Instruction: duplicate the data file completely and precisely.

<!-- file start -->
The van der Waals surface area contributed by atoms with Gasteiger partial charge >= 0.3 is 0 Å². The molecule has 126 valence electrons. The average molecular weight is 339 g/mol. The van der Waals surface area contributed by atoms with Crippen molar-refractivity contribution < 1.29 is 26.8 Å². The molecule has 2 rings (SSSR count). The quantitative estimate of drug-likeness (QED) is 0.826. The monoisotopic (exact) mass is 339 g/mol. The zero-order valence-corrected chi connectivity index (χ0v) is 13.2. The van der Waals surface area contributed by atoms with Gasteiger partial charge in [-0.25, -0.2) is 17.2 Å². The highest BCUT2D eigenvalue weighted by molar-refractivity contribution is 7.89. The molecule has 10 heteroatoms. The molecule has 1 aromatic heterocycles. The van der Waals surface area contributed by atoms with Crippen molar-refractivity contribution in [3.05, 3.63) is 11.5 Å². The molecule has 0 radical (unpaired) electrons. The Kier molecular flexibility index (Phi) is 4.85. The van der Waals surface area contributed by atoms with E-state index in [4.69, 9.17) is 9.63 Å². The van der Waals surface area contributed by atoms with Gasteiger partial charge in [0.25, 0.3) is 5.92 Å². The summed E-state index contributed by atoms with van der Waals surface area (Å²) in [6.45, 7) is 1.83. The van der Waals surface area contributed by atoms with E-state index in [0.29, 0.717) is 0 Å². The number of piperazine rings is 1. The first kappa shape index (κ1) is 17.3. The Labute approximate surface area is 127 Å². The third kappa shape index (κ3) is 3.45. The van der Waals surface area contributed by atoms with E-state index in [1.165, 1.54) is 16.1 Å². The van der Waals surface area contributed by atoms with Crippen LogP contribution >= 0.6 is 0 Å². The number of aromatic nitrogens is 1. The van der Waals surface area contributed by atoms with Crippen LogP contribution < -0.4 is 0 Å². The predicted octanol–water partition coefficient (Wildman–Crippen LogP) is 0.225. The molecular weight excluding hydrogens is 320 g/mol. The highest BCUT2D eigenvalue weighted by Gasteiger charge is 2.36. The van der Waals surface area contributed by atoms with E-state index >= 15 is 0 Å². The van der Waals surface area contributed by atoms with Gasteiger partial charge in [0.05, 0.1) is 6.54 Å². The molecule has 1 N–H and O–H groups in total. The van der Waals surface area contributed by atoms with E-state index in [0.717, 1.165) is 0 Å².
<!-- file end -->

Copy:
The van der Waals surface area contributed by atoms with Gasteiger partial charge >= 0.3 is 0 Å². The molecule has 126 valence electrons. The average molecular weight is 339 g/mol. The van der Waals surface area contributed by atoms with Crippen molar-refractivity contribution < 1.29 is 26.8 Å². The molecule has 2 rings (SSSR count). The quantitative estimate of drug-likeness (QED) is 0.826. The monoisotopic (exact) mass is 339 g/mol. The zero-order valence-corrected chi connectivity index (χ0v) is 13.2. The van der Waals surface area contributed by atoms with Gasteiger partial charge in [-0.25, -0.2) is 17.2 Å². The highest BCUT2D eigenvalue weighted by molar-refractivity contribution is 7.89. The molecule has 10 heteroatoms. The molecule has 1 aromatic heterocycles. The van der Waals surface area contributed by atoms with Crippen molar-refractivity contribution in [3.05, 3.63) is 11.5 Å². The molecule has 0 radical (unpaired) electrons. The Kier molecular flexibility index (Phi) is 4.85. The van der Waals surface area contributed by atoms with E-state index in [4.69, 9.17) is 9.63 Å². The van der Waals surface area contributed by atoms with Gasteiger partial charge in [0.25, 0.3) is 5.92 Å². The summed E-state index contributed by atoms with van der Waals surface area (Å²) in [6.45, 7) is 1.83. The van der Waals surface area contributed by atoms with E-state index in [0.29, 0.717) is 0 Å². The number of piperazine rings is 1. The first kappa shape index (κ1) is 17.3. The Labute approximate surface area is 127 Å². The third kappa shape index (κ3) is 3.45. The van der Waals surface area contributed by atoms with E-state index in [1.165, 1.54) is 16.1 Å². The van der Waals surface area contributed by atoms with Crippen LogP contribution >= 0.6 is 0 Å². The number of aromatic nitrogens is 1. The van der Waals surface area contributed by atoms with Crippen LogP contribution < -0.4 is 0 Å². The predicted octanol–water partition coefficient (Wildman–Crippen LogP) is 0.225. The molecular weight excluding hydrogens is 320 g/mol. The highest BCUT2D eigenvalue weighted by Gasteiger charge is 2.36. The van der Waals surface area contributed by atoms with E-state index >= 15 is 0 Å². The van der Waals surface area contributed by atoms with Gasteiger partial charge in [0.05, 0.1) is 6.54 Å². The molecule has 1 N–H and O–H groups in total. The van der Waals surface area contributed by atoms with E-state index in [0.717, 1.165) is 0 Å².